Senator BAKHAP - The honorable senator is quite right: Therefore I say that the dispassionate judgment of posterity will accord to Senator Pearce the merit at least of having been successful in his great effort, and success, as we know, is the touchstone by which his administration will be measured when other circumstances have been completely forgotten by the Australian people two or three generations hence. They will then be able to see in proper perspective the achievement of the man who held the reins of our war administration during the recent European war. I hope, and, indeed, I feel sure, that in his mission to Washington Senator Pearce will be accorded a full measure of practical, sentimental, and political support by the people of the Commonwealth.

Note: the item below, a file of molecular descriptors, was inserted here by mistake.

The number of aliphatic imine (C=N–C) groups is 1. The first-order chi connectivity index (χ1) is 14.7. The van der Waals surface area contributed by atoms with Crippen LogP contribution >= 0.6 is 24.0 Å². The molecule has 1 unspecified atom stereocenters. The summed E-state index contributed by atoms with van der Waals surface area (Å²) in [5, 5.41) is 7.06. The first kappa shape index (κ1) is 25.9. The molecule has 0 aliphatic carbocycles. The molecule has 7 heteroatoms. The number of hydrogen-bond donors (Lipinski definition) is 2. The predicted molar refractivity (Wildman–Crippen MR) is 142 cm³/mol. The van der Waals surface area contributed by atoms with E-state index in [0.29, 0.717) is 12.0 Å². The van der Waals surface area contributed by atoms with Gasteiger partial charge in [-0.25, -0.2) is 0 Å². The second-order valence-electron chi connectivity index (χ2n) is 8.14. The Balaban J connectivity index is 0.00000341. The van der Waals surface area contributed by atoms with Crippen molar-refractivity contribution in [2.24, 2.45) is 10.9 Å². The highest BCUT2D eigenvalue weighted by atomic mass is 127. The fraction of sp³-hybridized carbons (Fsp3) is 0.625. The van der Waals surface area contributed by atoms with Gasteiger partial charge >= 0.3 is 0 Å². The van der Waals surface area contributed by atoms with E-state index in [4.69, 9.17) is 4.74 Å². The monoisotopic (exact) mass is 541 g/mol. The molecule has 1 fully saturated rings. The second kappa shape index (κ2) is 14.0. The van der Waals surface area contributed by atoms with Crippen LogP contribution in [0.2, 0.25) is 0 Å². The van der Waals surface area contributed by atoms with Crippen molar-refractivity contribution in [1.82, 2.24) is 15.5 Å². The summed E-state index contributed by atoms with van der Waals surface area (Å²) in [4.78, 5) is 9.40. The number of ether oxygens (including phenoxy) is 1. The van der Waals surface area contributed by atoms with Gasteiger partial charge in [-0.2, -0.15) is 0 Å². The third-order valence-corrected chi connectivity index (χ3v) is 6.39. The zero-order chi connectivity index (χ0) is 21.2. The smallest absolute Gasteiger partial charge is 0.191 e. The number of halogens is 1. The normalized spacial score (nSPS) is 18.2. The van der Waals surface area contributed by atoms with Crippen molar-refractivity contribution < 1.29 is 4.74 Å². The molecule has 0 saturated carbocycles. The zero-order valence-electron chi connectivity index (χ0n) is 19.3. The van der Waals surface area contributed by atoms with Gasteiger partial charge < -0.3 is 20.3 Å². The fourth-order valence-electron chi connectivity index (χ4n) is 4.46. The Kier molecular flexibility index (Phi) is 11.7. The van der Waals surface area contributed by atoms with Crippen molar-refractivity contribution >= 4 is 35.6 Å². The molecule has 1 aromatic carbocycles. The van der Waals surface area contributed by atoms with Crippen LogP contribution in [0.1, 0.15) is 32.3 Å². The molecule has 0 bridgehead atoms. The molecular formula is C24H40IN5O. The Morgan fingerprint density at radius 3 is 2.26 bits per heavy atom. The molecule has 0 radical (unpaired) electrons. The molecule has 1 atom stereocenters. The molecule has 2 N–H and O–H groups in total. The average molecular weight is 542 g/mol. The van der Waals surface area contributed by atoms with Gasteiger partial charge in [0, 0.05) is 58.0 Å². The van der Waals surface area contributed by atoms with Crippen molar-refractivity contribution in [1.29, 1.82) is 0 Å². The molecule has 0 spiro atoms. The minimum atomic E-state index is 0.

As for the Conference itself, honorable senators will know that some years ago I took the initiative in this Chamber, which collectively most loyally supported me, in regard to the representation of Australia's interests at Washington. I could see, to use a word which I am not particularly fond of, that the orientation of events, so to apeak, was towards the United States of America; that the United States of America, with its 110,000,000 of people, speaking the English language, occupying a territory rich in material resources, a people rich in technical skill, rich in racial energy, and rich in business ability, was destined to become one of the greatest, if not the greatest, Power in the world for all the generations that are likely to concern us at all events. Some years ago I suggested - in fact my motion was agreed to by the Senate - that if the exigencies of British diplomacy did not make it undesirable for Australia to have representation at Washington, the Commonwealth should be represented there by a gentleman of at least the status of a High Commissioner, who would be in touch with the people of the United States of America., and apprise them, of the Australian view point upon matters in which our common interests may be involved. If we had been so represented many of the difficulties that have arisen in connexion with Australia's representation at the forthcoming Conference would have been avoided, because the American people would have been familiarized with Australian . ideals and aspirations in connexion with Pacific questions. Anyhow, the time has come, and I feel sure that the Administration, as disclosed by the answer .given by the Minister to my question, have determined upon a policy of representation of Australian interests a,t Washington. Without saying anything in detraction of the Mother Country, which is the prime factor in the British Empire, it is just as important that the Commonwealth should be permanently represented a.t Washington as it is that we should be permanently represented in London. Such a proposition cannot logically be gainsaid. I trust that the Minister will, at an early date, in connexion with the question, at least disclose what the policy of the Government will be,' because a policy is very shortly to be disclosed as indicated by the favorable reply to my question, and it is to be hoped that it will be one that will be put into operation at the earliest possible opportunity. I do not suggest that it is essential to put the proposed policy into operation while the Minister for Defence is our representative at the Washington Conference, but thereafter. Australia should be represented at the capital of the United States of America by one of her proved and tried statesmen. We need not be too eulogistic, but I believe that the Commonwealth does possess men equal to any of the world's best statesmen. Sections of the Australian press have been very hostile all along to Australia's representation at Washington; but pressmen are only human beings, and, like politicians, are not infallible. I do not hold it against them as a crime .because they did not see the desirableness of it; but it must be to the credit of the Senate of the Parliament of the Commonwealth of Australia that it had sufficient imagination and foresight to indicate to the Government its desire to have Australia properly represented at Washington several years ago. In regard to the Disarmament Conference, it may be that I am, as has been said of a French statesman, owing to advanced years, " somewhat dry of soul and somewhat empty of hope." I am not altogether empty of hope that the Conference may produce successful results; but men, whether as individuals, or races, or nations, are still full of jealousies and passions, and still possess envy and the desire to fight. Man is a fighting animal, and, although it will be exceedingly difficult to get anything very tangible in the way of results from the Conference, let us hope for the best. I know not what the results may be. I am not a prophet, but I hope for the best. Although I hope not for much, I fear not at all. But this has to be said: Unless this Conference is an unqualified success it will be a failure. It cannot be a partial success, because modified success will only retard the approach of the inevitable hour. Honorable senators and others who have conversed with me in private and in public know what I mean when I speak of the approach of the inevitable hour.